The Effects of Heavy Metals on Health (And How To Avoid Them)

The Effects of Heavy Metals on Health (And How To Avoid Them)

effects of heavy metals on health

 

 

Heavy Metal Toxicity And Chronic Fatigue Syndrome

Do you feel tired all the time, even after your full 8 hours of sleep? When this happens, we tend to blame external factors – perhaps we’re overworked or over stressed, or maybe the mattress needs changing, or our pillows are just plain uncomfortable… more often than not, however, constant overwhelming fatigue throughout the day is rooted in something else.

As mentioned in many of my other posts, Chronic Fatigue Syndrome is one of the most difficult disorders to diagnose. It’s not explained by any underlying medical condition, so most doctors will need to rule out other diseases and disorders before they even suspect you might have the syndrome.

According to various sources, there’s over a million Americans suffering from chronic fatigue syndrome. Every day, they suffer from symptoms such as joint and muscle pain, brain fog, inability to focus, poor memory, headaches, chills and night sweats, and digestive discomfort, with the main symptom being overwhelming fatigue.

It’s now commonly recognized that there is no single cause of chronic fatigue syndrome. Rather it seems that a few different causal factors can contribute to your personal form of chronic fatigue syndrome.

Whilst this website documents my own personal journey to healing, and shares the knowledge I collected during the many years I was suffering from chronic fatigue syndrome, it’s important that you find a naturopath or functional medicine doctor who can help you find out the root cause, or more likely cause(s) of why you have chronic fatigue syndrome.

One known contributing factor to this debilitating illness can be heavy metal toxicity. 

 

What Is Heavy Metal Toxicity

If you live in a city or rural area in the modern world, heavy metal exposure is virtually unavoidable. Heavy metals are in the foods we consume, the air we breathe, the water we drink and shower with, in the soil, cosmetic products and more.

effects of heavy metals on health

A theory suggests that if you suffer from a nutrient or mineral deficiency, your body might hold onto toxic metals from the environment instead of detoxing them as they tend to have similar structures to minerals.

The heavy metals mercury, lead and arsenic mentioned below are on WHO’s list of 10 chemicals of public concern as they are known to cause health issues.

 

Where Do Heavy Metals Come From?

MERCURY

Mercury is one of the worst heavy metals because, despite being a recognized neurotoxin, it’s a pervasive part of our everyday life. The most common culprits are dental fillings and fish, especially large fish like shark, swordfish, and some types of tuna. Some vaccines also contain traces of thimerosal, a preservative that contains 50% mercury.

 

effects of heavy metals on healthLEAD

Lead is another metal that’s a pervasive part of modern life. It naturally occurs in the crust of the earth and exposure through mining and industry, it can become a serious problem for adults and children alike. It is a non-essential mineral with no biological role in the human body.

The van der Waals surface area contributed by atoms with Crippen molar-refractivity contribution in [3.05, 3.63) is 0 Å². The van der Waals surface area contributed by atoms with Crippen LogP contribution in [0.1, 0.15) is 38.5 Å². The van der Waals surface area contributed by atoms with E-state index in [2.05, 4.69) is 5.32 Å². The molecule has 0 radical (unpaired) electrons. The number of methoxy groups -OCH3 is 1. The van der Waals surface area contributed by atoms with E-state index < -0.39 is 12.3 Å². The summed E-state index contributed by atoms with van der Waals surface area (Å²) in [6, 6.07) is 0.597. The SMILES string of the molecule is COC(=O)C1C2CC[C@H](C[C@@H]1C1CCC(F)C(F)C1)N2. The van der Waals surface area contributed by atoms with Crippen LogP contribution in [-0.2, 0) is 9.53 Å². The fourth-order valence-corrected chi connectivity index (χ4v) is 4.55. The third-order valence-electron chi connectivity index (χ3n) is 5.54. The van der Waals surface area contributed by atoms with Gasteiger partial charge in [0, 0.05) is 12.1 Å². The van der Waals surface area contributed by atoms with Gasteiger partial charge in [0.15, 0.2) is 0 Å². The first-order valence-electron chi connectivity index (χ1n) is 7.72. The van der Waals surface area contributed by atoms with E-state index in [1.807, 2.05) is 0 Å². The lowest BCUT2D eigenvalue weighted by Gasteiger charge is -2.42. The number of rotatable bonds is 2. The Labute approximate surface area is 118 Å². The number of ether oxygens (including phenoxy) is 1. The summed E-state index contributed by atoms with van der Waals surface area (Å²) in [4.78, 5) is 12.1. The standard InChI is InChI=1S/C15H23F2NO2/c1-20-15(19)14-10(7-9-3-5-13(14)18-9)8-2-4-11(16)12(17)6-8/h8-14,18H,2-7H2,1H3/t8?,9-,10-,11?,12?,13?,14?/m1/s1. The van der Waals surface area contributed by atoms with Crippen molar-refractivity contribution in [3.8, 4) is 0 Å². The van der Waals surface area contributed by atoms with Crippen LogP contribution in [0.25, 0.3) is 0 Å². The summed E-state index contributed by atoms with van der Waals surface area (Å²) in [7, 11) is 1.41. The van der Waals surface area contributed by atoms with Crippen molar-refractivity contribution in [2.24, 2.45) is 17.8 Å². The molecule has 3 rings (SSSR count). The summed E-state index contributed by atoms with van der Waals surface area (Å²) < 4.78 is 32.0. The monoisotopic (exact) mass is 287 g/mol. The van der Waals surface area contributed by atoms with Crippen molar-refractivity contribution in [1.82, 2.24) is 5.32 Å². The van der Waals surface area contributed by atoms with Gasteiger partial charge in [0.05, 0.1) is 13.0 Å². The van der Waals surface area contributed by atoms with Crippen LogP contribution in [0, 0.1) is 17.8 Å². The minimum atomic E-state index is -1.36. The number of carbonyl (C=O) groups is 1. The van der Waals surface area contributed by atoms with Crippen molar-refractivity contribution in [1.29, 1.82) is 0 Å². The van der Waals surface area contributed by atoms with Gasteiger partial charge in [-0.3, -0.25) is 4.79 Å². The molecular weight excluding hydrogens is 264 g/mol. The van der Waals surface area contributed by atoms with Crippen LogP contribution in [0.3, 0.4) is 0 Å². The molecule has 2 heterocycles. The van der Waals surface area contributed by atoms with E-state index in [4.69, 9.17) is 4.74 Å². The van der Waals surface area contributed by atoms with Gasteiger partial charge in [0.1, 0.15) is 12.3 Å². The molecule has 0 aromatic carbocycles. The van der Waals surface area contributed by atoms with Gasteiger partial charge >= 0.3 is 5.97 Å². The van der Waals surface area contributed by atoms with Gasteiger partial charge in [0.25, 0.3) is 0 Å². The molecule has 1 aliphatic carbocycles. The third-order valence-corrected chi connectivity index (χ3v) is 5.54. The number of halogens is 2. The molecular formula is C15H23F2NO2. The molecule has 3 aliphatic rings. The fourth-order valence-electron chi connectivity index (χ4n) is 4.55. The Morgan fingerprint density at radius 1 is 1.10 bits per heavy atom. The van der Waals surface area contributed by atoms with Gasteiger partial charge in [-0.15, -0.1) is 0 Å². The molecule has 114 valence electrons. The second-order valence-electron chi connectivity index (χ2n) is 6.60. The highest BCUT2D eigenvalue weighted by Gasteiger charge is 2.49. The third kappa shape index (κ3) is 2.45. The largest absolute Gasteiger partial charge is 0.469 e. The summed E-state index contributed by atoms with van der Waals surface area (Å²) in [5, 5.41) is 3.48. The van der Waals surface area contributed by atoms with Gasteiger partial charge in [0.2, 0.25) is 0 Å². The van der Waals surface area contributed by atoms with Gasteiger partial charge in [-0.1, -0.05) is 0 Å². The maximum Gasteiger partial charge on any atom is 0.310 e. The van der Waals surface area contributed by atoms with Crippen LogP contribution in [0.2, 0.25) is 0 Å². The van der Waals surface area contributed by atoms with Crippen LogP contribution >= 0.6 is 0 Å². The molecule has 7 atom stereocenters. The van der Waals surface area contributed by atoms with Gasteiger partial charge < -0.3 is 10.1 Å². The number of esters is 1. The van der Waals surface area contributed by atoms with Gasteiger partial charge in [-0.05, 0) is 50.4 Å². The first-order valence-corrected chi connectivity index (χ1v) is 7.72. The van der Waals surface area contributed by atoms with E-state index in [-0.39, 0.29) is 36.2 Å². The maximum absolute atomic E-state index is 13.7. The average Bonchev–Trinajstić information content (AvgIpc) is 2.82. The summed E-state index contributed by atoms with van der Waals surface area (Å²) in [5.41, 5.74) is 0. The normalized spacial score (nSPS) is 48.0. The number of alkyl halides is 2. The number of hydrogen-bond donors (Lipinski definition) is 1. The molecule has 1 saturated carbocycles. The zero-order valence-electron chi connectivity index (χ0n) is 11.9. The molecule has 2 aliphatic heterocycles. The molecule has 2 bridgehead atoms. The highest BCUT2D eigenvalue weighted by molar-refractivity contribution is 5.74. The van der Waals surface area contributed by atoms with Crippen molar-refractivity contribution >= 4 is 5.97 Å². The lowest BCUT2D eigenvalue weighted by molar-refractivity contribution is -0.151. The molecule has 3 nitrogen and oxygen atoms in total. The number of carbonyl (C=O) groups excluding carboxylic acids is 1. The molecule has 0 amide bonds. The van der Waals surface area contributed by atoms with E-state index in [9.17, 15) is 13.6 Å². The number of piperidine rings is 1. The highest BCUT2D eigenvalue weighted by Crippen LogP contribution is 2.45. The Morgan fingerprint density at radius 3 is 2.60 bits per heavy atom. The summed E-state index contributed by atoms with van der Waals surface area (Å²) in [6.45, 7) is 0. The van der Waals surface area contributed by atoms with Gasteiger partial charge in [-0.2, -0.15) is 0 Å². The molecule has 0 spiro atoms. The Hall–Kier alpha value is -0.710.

Lead is used in the manufacture of batteries, rubber products, and glass, and some areas even have drinking water contaminated with the metal.

effects of heavy metals on health

And even though heavy metal toxicity is no treat for anyone, lead can have particularly pronounced negative effects on children’s development, causing learning and developmental delays and disabilities, loss of appetite, nausea, abdominal pain and others.

ALUMINIUM

The third biggest cause of heavy metal toxicity is aluminium – a metal many of us don’t expect to find lurking in our homes. But aluminium is found in antiperspirants, medications such as antacids, even some baking powders and processed foods, along with feminine hygiene products and table salt (often laced with aluminium as an anti-caking agent).

effects of heavy metals on health

One simple change you can make to reduce your exposure to aluminium is to use natural deodorant. There are many effective versions on the market nowadays. When you think that your under arm area is where many lymph nodes are located, it makes sense not to expose it to a daily dose of aluminium.

Replacing all cookware with healthier options like cast iron and ceramic is another easy way to reduce exposure.

Using aluminium cookware, cans and foils can also release high amounts of the dangerous metal into your immediate surroundings and has been associated with serious health conditions such as anemia, cognitive difficulties, liver damage and others.

ARSENIC

Many pesticides also include heavy metals, such as organic arsenic, and inorganic arsenic is a crucial part of the wood-preservation process. What’s even more concerning is that arsenic naturally occurs in apples and other fruit, and has been found in several brands of rice.

effects of heavy metals on health

There’s also a myriad of cleaning products and cosmetics, that are packed with heavy metals, as well as most of the food containers and plastic water bottles.

 

Testing For Heavy Metal Poisoning

A way to figure out if you suffer from heavy metal toxicity that might explain your chronic fatigue syndrome is by having a heavy metal toxicity test done.

The test method I had carried out was a Metal Mobilization Test (MMT). With the use of a chelating agent (DMSA), this test shows the total burden of heavy metals in your body which is particularly important in fatigue issues.

Other test methods such as hair and blood test are not accurate methods. Hair analysis shows only short term acute exposure. Blood testing will not show heavy metals in the body as the metals are present in cells and bones, not in blood.

Working with my naturopath, I was tested for heavy metal toxicity due to the fact I had spent 6 years living in China where pollution levels are extremely high, building and construction work never ending, and the health of the food chain often suspect. However, happily for me, testing showed that I did not have heavy metal toxicity.

 

How Does Heavy Metal Toxicity Link To Chronic Fatigue Syndrome